Outside a quiet unassuming warehouse at the southwest corner of Chicago's Austin neighborhood, hundreds of thousands of travelers pass by every day on the adjacent Eisenhower Expressway.
For all the passersby knows the hulking structure is a factory for some obscure car part or a storage facility for unused tradeshow kiosks.
But within the nondescript walls of the multistory facility an urban farm has taken root. Its owners are fine-tuning a proprietary hydroponic method to grow thousands of high-end micro greens and other vegetables to be sold at some of the top restaurants in the Chicago area, including Marion Street Cheese Market in Oak Park and Autre Monde Café & Spirits in Berwyn.
The owners of Urban Till, which operates the 30,000-square-foot urban farm, opened their doors to a select group of about 100 restaurateurs, chefs, sustainable food advocates and industry insiders for the first time on March 21. The facility gives them a glimpse into what the budding entrepreneurs say is the future of farming.
Participants met at a bar in Chicago's West Loop and were bused out to the location, which Urban Till's owners want to remain secret for now. They were treated with gourmet delicacies and high-end cocktails using the farm's myriad variety of greens and herbs.
"Welcome to the Jungle" by '80s rock band Guns N' Roses blared on overhead speakers as participants entered the facility and were handed a sweet cocktail known as a Cherry Chili Fizz, garnished with balsam grown at the farm.
"We're cutting fresh every day, hand-sorting every little last bite and delivering it to kitchens throughout Chicago that very same day. This gives chefs the ability to offer produce that is otherwise simply unavailable," Urban Till founder Brock Leach told the group during a high-energy presentation, reminiscent of a private company about to go public on Wall Street.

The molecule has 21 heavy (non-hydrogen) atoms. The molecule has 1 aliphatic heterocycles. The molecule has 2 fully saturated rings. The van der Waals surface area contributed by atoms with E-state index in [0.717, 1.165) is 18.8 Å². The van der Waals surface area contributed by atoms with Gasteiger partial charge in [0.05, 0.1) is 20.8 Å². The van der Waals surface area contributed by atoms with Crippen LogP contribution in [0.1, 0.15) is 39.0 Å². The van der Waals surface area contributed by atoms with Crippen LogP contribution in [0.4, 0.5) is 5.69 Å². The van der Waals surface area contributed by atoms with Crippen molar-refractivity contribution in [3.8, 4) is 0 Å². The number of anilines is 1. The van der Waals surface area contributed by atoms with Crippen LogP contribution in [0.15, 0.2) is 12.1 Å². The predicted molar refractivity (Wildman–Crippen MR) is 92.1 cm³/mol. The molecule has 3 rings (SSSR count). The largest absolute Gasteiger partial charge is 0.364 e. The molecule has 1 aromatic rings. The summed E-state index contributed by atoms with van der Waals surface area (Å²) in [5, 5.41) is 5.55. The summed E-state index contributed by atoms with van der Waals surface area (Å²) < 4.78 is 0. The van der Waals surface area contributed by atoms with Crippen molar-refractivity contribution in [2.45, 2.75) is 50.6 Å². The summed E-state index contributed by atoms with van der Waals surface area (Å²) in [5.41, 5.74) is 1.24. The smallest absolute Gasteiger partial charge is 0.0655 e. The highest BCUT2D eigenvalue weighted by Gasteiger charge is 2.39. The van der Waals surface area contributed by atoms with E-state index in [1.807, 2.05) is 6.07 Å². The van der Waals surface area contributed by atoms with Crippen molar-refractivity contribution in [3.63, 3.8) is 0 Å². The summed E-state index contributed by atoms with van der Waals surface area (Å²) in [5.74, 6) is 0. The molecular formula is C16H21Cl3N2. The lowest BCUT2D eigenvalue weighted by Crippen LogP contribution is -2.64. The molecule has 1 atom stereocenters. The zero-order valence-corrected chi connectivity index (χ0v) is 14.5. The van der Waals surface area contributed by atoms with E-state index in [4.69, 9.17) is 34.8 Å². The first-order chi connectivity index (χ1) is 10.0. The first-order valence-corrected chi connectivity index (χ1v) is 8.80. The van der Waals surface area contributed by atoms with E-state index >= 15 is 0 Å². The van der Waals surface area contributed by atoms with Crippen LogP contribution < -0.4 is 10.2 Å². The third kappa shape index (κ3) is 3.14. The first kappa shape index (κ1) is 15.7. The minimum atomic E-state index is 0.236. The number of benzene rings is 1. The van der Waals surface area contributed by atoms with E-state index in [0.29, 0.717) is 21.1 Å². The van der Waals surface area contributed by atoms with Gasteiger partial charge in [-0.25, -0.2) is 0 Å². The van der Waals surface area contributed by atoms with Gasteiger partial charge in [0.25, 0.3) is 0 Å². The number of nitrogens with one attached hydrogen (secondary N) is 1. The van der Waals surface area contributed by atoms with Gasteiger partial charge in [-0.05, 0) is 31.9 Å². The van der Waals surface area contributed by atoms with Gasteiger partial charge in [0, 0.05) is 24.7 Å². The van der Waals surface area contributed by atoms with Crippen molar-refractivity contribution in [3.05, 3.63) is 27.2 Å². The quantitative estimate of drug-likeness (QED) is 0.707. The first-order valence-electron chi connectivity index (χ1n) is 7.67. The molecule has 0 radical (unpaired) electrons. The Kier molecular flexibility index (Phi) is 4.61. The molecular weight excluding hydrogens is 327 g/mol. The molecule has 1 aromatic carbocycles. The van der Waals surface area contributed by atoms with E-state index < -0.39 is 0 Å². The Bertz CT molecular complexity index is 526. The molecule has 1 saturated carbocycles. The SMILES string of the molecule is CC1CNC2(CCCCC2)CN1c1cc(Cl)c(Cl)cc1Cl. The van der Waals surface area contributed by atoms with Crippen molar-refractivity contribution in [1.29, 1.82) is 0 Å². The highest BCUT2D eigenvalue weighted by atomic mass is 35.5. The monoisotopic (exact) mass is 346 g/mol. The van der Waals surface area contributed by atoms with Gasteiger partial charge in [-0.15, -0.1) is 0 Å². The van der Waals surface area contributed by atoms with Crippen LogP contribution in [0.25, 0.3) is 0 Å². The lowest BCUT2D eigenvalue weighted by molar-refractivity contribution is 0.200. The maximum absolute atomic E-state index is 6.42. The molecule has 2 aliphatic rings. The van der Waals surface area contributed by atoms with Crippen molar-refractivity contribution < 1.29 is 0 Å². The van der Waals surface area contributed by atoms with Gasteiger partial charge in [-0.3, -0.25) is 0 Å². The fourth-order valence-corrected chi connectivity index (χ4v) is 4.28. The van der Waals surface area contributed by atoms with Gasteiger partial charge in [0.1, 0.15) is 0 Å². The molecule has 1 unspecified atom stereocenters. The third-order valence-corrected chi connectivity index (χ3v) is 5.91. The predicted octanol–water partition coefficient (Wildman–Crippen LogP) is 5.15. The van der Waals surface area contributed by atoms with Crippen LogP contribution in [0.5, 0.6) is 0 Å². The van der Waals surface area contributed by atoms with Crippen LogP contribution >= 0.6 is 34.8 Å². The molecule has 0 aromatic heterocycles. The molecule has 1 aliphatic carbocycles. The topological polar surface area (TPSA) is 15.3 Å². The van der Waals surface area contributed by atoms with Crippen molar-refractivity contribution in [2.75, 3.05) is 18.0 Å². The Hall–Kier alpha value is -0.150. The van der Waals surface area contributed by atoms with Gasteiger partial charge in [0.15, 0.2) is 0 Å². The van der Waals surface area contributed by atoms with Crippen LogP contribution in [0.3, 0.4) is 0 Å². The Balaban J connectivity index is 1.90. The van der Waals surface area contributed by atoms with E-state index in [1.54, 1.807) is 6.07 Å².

Though the facility is free of any soil and sheltered from natural sunlight, the urban farmers themselves wear cowboy boots, plaid farmer's shirts and cowboy hats in some cases.
Farmer Jill Hir told participants during the tour that the business started with four herbs — cilantro, dill, arugula and basil — in 2012 and has since grown to more than 50 varieties of herbs and lettuces. And, she added, there are 50 more being researched.
"We actually let the chefs choose the final product," Hir said. "(Varieties) we wouldn't have thought of, the chef says, 'Hey, we'd like to have this.'"
She said the farm has more than 40,000 plants on any given day.
Participants were toured throughout the warehouse farm. They were given a lesson on the value of hydroponic farming and a brief description of how the A-frame drip systems operate.
Farmer Matt Kane said that at the beginning of the growing process, 500 gallons of water are pumped through the system per minute, a level that is gradually reduced to about five gallons an hour.
Asked if he thought the method represents the future of farming, Kane said: "I hope so. It makes sense. You're taking an old building like this and putting it to use."
Lynn Fosbender, a participant of the tour who earned a degree in horticulture from the University of Illinois Champagne-Urbana, said she found out about the event because she knows a chef who was on the list.
"In my business we work with local flower farmers as much as possible, so this idea of urban agriculture is really interesting," said Fosbender, who owns a flower shop in Chicago. "We try to be as eco-friendly as possible, so it's a combination of things like the transportation and using fewer fossil fuels by working with local growers."
Oak Park resident Marilyn Dawson, who does branding and interactive strategy for sustainable food groups, said she found out about the tour from a chef who operates an underground dinner club in Oak Park and buys from Urban Till.
"The thing that's really striking me tonight is they are operating at a very high level and very catered to an urban audience and a very sophisticated audience," she said, noting the "huge diversity" of the business's offerings.
"Everything we had tonight from the food and the drinks was incredibly rich in flavor," Dawson said.
Leach, 36, developed the concept for Urban Till in 2011. He was working at the time with Martin-Brower Co., which provides logistics services for restaurant chains and distributes over 50 percent of the food for McDonald's restaurants worldwide.
As a "continuous improvement manager" Leach was tasked with making food supply distribution more efficient.
"That's why I did Urban Till," he said. "I was working with the food supply chain and seeing it break right in front of me. I was seeing all the inefficiencies. If we can make urban farming cost feasible, it solves almost all of these problems and produces something better."
Leach said he aims to expand the business but was reluctant to give much detail on his business model. But, he added, the goal of urban farming is to "reduce the carbon footprint and supply a more nutritious and better-tasting product."
"This is the beginning of Urban Till revolutionizing the food supply chain," he said.
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